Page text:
5.1 Strict rules of evidence do not apply to appeal hearings by the Appeals Panel. The Appeals Panel is required to observe the rules of natural justice.
5.2 It is anticipated that prior to any hearing the Appeals Panel will have read the record of evidence and any summary of arguments. The appeal will proceed by way of a rehearing. That is why the Registration Authority is to provide the record of evidence of the matter appealed against.
5.3 Hearings are to be conducted in private. Prior to the commencement of any hearing those present will be required to state their names, addresses and interest in the hearing.
5.4 Parties are entitled to represent themselves or be represented by any other person including legal counsel if they so wish. However, a person who has given evidence in a matter should not act as an advocate for a particular party.
5.5 In general, in matters where the Registration Authority is not a party the Appellant will be heard first. The Appellant will speak to any summary of argument and the record of evidence. The other party(s) shall then respond by speaking to any summary of argument and the record of evidence. The Appellant shall then have the opportunity of making any comments strictly in reply to the other party’s submissions.
5.6 In general, in matters where the Registration Authority is a party it will be the last party to be heard before the Appellant has the opportunity to make a reply.
5.7 Any member of the Appeals Panel may ask questions of any person appearing at the appeal hearing. If any new matter arises as a consequence of such questioning other parties shall be provided with the opportunity to comment on the new matter.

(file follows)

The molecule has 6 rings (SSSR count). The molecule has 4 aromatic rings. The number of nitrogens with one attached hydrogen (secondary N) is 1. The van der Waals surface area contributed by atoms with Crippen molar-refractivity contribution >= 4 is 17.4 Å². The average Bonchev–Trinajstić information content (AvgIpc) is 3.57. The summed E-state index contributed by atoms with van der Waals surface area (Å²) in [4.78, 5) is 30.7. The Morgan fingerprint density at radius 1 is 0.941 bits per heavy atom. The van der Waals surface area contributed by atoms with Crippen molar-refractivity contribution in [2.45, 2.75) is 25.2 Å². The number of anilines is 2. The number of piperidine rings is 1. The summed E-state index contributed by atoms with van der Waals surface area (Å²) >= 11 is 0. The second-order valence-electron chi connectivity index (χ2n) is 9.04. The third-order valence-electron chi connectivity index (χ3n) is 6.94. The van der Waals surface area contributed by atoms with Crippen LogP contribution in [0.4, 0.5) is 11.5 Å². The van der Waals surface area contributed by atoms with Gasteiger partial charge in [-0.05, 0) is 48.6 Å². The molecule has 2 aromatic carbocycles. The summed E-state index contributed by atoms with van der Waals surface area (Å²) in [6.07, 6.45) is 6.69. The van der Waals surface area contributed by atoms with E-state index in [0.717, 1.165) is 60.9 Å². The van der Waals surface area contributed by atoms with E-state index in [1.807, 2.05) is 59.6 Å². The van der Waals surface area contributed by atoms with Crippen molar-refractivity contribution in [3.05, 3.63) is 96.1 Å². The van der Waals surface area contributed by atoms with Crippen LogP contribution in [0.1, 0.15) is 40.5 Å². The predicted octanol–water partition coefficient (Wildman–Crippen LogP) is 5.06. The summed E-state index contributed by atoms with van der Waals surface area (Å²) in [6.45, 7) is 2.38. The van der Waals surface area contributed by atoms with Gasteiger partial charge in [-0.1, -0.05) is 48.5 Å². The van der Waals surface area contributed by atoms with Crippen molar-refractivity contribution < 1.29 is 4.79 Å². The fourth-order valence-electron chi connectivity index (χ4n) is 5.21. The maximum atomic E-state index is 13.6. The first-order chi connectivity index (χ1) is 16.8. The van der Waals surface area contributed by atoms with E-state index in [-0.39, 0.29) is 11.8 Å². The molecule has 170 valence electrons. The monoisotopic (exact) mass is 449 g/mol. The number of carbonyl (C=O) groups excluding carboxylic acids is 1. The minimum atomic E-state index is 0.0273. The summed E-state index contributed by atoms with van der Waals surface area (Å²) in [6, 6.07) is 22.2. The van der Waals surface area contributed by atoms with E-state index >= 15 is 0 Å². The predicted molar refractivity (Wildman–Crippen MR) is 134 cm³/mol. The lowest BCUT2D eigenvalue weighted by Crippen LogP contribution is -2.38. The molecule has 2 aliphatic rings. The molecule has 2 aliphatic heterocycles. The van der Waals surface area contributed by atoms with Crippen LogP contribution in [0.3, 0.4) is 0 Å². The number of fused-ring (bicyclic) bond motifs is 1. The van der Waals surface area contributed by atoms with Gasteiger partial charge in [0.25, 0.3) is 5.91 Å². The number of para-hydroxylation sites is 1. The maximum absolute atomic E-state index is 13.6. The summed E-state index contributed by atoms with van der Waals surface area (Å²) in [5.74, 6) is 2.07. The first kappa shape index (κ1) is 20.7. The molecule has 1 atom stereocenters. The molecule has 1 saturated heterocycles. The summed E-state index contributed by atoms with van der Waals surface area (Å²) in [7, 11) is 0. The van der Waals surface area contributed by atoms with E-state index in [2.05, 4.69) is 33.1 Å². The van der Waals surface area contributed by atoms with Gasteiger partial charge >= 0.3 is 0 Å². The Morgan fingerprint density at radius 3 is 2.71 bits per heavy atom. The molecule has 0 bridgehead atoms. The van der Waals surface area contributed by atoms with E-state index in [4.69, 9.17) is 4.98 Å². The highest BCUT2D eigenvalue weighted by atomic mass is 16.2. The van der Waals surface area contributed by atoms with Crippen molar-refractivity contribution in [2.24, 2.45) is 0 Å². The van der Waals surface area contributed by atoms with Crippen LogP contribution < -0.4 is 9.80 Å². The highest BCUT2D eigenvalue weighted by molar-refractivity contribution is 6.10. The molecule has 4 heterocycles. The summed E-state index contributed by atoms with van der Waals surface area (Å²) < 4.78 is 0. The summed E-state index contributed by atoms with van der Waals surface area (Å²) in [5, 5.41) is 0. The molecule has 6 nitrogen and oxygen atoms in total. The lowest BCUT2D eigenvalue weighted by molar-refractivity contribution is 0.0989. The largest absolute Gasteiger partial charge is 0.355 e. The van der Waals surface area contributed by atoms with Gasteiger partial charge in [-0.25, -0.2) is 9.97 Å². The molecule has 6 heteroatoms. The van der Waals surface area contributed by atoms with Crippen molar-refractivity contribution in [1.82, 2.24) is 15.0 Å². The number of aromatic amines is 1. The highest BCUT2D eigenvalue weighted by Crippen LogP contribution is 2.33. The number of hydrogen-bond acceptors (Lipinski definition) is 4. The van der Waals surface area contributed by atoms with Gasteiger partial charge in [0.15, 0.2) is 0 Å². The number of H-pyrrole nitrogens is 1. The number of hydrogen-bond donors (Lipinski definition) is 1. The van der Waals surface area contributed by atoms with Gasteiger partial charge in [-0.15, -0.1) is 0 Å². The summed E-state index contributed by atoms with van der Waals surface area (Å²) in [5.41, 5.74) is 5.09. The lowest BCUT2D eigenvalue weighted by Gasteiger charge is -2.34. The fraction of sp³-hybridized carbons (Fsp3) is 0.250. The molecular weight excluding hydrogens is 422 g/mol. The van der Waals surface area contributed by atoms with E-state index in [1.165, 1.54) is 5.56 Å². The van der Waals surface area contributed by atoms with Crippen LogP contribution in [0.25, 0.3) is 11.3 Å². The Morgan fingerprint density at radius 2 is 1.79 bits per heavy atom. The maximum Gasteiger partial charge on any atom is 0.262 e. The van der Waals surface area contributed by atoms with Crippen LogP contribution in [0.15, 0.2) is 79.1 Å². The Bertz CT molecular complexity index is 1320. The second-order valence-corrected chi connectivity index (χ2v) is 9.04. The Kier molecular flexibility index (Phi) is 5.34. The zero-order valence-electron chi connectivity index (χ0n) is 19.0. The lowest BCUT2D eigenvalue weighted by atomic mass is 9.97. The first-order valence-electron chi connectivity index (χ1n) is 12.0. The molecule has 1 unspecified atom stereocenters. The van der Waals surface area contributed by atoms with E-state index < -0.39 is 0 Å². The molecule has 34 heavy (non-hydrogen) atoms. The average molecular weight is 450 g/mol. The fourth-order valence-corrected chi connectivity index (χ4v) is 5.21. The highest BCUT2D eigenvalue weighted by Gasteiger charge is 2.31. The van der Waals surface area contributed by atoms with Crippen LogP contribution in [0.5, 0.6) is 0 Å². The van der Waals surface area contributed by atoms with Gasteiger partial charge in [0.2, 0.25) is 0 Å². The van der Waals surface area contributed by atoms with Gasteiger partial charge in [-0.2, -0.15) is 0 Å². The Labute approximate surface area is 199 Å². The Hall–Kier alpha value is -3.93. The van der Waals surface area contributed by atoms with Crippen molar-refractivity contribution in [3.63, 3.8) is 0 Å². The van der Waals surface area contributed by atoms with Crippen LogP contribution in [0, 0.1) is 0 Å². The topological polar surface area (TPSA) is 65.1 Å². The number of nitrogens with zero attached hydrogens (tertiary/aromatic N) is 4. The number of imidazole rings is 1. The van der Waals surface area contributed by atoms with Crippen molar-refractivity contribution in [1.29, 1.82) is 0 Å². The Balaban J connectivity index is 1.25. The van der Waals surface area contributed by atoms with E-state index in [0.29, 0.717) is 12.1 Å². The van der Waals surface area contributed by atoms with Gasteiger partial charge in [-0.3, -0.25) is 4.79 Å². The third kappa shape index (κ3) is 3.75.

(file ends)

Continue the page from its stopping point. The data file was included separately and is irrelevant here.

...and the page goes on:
5.8 The Appeals Panel will not normally permit the cross-examination of a witness, but will ensure that every party has fair opportunity to comment on all matters. This may include the calling of rebuttal evidence if appropriate.
5.9 At the conclusion of the hearing the Council will declare the appeal hearing closed save for the issue of dealing with costs if appropriate.
5.10 The Appeals Panel will endeavour to provide its written decision to the parties within 14 days of the hearing closing.
5.11 The Principal of the Appeals Panel will email an electronic version of the appeal decision to all parties together with a covering letter requesting that all parties confirm receipt of the appeal decision.
5.12 It is Council policy to destroy all working documents relating to an appeal, three months after the appeal period has lapsed.
5.13 It is Council policy to destroy all transcripts of evidence relating to an appeal hearing, three months after the appeal period has lapsed.
6.1 Hearings will not be adjourned without good reason. As a general comment the unavailability of particular legal counsel is not likely to be considered good reason unless such unavailability occurs at unavoidable short notice such that another legal counsel would not have sufficient time to familiarise himself or herself with the papers and fairly represent the party concerned.
7.1 The Appeals Panel has the power to award costs of the appeal. This includes the costs of any other party to the appeal.
7.2 Where in giving its decision on an appeal, the Appeals Panel considers that costs should be awarded it will either fix a specific sum in its decision, or will indicate its willingness to make an order concerning costs, and reserve its decision on the amount of the award.
7.3 If the decision so indicates, the parties will make submissions on costs and then an award may be made in due course.